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J Sleep Res. 2016 Dec;25(6):636-645. doi: 10.1111/jsr.12425. Epub 2016 May 27.

Assessment of the suitability of using a forehead EEG electrode set and chin EMG electrodes for sleep staging in polysomnography.

Author information

1
Department of Applied Physics, University of Eastern Finland, Kuopio, Finland.
2
Institute of Dentistry, University of Eastern Finland, Kuopio, Finland.
3
Department of Clinical Neurophysiology, Kuopio University Hospital, Kuopio, Finland.
4
Institute of Clinical Medicine, University of Eastern Finland, Kuopio, Finland.
5
Oral and Maxillofacial Department, Kuopio University Hospital, Kuopio, Finland.
6
Institute of Dentistry, University of Oulu, Oulu, Finland.
7
Oral and Maxillofacial Department, Medical Research Center Oulu, Oulu University Hospital, Oulu, Finland.

Abstract

Recently, a number of portable devices designed for full polysomnography at home have appeared. However, current scalp electrodes used for electroencephalograms are not practical for patient self-application. The aim of this study was to evaluate the suitability of recently introduced forehead electroencephalogram electrode set and supplementary chin electromyogram electrodes for sleep staging. From 31 subjects (10 male, 21 female; age 31.3 ± 11.8 years), sleep was recorded simultaneously with a forehead electroencephalogram electrode set and with a standard polysomnography setup consisting of six recommended electroencephalogram channels, two electrooculogram channels and chin electromyogram. Thereafter, two experienced specialists scored each recording twice, based on either standard polysomnography or forehead recordings. Sleep variables recorded with the forehead electroencephalogram electrode set and separate chin electromyogram electrodes were highly consistent with those obtained with the standard polysomnography. There were no statistically significant differences in total sleep time, sleep efficiency or sleep latencies. However, compared with the standard polysomnography, there was a significant increase in the amount of stage N1 and N2, and a significant reduction in stage N3 and rapid eye movement sleep. Overall, epoch-by-epoch agreement between the methods was 79.5%. Inter-scorer agreement for the forehead electroencephalogram was only slightly lower than that for standard polysomnography (76.1% versus 83.2%). Forehead electroencephalogram electrode set as supplemented with chin electromyogram electrodes may serve as a reliable and simple solution for recording total sleep time, and may be adequate for measuring sleep architecture. Because this electrode concept is well suited for patient's self-application, it may offer a significant advancement in home polysomnography.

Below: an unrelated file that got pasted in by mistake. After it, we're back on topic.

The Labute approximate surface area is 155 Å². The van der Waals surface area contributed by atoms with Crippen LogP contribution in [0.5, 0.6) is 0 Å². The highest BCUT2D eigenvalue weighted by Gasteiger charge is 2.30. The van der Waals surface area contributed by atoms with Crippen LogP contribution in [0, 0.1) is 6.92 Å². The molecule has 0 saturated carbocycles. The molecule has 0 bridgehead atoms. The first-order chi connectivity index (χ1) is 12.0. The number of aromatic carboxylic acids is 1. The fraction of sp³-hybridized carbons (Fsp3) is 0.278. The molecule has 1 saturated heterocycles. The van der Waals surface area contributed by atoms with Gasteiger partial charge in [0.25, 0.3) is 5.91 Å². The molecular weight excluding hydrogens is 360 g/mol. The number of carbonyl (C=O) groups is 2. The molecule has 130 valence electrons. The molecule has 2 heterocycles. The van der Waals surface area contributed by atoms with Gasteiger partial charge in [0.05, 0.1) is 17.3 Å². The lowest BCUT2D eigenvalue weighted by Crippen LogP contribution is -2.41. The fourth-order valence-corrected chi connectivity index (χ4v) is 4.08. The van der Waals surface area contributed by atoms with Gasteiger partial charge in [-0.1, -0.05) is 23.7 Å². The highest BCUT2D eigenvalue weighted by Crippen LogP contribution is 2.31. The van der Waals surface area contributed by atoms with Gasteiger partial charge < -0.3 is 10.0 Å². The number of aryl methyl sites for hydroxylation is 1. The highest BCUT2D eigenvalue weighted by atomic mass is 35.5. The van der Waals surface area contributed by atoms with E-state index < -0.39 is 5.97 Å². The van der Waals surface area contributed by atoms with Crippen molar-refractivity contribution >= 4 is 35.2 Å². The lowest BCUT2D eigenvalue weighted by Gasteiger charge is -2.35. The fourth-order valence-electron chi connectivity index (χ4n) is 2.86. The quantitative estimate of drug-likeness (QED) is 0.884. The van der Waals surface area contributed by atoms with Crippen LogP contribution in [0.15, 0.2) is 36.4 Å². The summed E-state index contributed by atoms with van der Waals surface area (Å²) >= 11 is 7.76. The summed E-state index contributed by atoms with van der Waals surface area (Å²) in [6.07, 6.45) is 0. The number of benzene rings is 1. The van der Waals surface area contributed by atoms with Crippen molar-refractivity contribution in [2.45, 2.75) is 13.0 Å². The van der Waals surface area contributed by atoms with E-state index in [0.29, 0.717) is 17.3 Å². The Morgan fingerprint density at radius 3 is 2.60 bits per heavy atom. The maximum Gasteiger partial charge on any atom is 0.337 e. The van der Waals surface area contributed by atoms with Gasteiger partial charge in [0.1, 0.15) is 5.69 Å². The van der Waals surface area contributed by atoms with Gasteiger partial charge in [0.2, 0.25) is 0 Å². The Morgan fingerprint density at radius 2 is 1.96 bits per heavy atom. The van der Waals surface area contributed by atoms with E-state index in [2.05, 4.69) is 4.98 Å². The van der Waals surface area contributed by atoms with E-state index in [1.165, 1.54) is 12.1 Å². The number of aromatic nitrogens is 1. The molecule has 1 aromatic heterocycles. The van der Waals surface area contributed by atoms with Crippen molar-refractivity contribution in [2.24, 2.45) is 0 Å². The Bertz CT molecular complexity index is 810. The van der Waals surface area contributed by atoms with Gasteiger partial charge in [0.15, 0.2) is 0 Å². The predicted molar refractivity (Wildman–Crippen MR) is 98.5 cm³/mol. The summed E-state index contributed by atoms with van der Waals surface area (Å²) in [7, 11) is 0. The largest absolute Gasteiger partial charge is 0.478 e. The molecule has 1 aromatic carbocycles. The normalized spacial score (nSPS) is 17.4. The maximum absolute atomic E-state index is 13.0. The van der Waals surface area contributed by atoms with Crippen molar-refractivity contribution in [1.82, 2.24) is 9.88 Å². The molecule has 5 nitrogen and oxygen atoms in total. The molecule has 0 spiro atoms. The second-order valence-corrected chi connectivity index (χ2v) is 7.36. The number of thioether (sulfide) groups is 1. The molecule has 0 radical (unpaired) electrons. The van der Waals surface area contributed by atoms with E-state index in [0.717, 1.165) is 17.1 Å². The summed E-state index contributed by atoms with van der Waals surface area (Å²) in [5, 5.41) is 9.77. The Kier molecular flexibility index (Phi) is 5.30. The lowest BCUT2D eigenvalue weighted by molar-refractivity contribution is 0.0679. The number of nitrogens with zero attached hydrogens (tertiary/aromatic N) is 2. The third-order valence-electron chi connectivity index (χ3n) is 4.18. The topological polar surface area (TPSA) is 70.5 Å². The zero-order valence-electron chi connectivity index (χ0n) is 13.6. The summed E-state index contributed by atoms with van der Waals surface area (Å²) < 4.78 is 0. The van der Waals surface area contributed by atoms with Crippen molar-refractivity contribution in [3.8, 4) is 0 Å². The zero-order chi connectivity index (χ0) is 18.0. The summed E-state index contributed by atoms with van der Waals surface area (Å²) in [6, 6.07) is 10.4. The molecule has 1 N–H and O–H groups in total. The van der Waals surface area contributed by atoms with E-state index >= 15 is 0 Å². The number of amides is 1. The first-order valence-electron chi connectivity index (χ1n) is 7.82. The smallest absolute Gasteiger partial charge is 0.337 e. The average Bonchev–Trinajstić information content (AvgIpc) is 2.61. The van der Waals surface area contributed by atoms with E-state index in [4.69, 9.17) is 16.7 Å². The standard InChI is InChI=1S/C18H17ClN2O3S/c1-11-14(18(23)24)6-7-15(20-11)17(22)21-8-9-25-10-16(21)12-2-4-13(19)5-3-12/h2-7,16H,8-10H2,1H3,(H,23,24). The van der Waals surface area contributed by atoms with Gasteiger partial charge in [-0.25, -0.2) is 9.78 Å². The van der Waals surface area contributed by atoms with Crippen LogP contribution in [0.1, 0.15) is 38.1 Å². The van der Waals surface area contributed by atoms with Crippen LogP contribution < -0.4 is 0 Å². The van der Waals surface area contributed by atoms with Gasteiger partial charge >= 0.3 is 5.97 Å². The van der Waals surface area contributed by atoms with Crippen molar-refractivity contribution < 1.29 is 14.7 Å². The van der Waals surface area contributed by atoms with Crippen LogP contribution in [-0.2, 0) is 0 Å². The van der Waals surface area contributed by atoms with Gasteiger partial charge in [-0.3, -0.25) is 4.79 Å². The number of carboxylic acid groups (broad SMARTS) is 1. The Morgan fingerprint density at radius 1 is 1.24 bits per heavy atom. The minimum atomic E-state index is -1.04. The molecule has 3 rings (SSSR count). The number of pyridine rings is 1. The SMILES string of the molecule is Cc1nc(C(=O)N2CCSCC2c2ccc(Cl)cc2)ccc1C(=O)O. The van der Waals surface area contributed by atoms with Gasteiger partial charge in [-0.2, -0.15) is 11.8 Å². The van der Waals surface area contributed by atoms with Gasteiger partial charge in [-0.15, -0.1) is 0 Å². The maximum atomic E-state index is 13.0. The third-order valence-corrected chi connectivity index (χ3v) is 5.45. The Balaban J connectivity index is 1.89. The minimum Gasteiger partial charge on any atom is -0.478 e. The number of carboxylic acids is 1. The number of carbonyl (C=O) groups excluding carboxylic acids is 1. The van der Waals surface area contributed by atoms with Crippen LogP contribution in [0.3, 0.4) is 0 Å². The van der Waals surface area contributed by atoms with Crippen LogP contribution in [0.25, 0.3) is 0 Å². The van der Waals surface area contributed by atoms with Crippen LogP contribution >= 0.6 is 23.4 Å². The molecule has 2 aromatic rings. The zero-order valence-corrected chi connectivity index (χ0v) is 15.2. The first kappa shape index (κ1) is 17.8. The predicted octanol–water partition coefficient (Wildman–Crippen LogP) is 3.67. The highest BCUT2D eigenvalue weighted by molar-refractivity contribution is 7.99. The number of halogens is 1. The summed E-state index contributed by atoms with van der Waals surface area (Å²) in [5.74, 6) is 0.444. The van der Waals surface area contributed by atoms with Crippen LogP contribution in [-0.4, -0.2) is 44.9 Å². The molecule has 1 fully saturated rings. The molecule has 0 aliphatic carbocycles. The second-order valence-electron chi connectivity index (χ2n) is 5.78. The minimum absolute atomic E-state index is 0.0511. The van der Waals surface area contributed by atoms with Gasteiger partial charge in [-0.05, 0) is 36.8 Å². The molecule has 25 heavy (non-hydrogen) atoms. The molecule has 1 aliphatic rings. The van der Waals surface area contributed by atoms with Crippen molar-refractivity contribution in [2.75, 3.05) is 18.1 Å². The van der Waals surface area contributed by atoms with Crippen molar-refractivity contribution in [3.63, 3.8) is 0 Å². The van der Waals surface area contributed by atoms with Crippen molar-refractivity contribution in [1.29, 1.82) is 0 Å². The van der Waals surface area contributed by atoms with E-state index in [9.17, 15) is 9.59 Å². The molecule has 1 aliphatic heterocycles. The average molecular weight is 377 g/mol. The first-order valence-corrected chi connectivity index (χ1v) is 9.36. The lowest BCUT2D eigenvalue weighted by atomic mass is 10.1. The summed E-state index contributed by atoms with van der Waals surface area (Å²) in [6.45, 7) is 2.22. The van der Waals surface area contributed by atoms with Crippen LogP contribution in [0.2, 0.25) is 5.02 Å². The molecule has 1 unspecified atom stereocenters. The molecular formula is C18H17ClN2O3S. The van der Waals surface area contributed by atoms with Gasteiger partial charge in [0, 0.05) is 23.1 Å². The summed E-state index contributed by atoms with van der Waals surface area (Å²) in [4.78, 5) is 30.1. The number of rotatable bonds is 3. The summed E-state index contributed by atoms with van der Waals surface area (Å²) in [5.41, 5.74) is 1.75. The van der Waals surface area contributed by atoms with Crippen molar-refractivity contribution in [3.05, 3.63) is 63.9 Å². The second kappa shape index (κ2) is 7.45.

KEYWORDS:

portable monitoring; screen-printed electrode; self-applicable sensor; sleep disorders; sleep scoring

PMID:
27230805
DOI:
10.1111/jsr.12425
[Indexed for MEDLINE]
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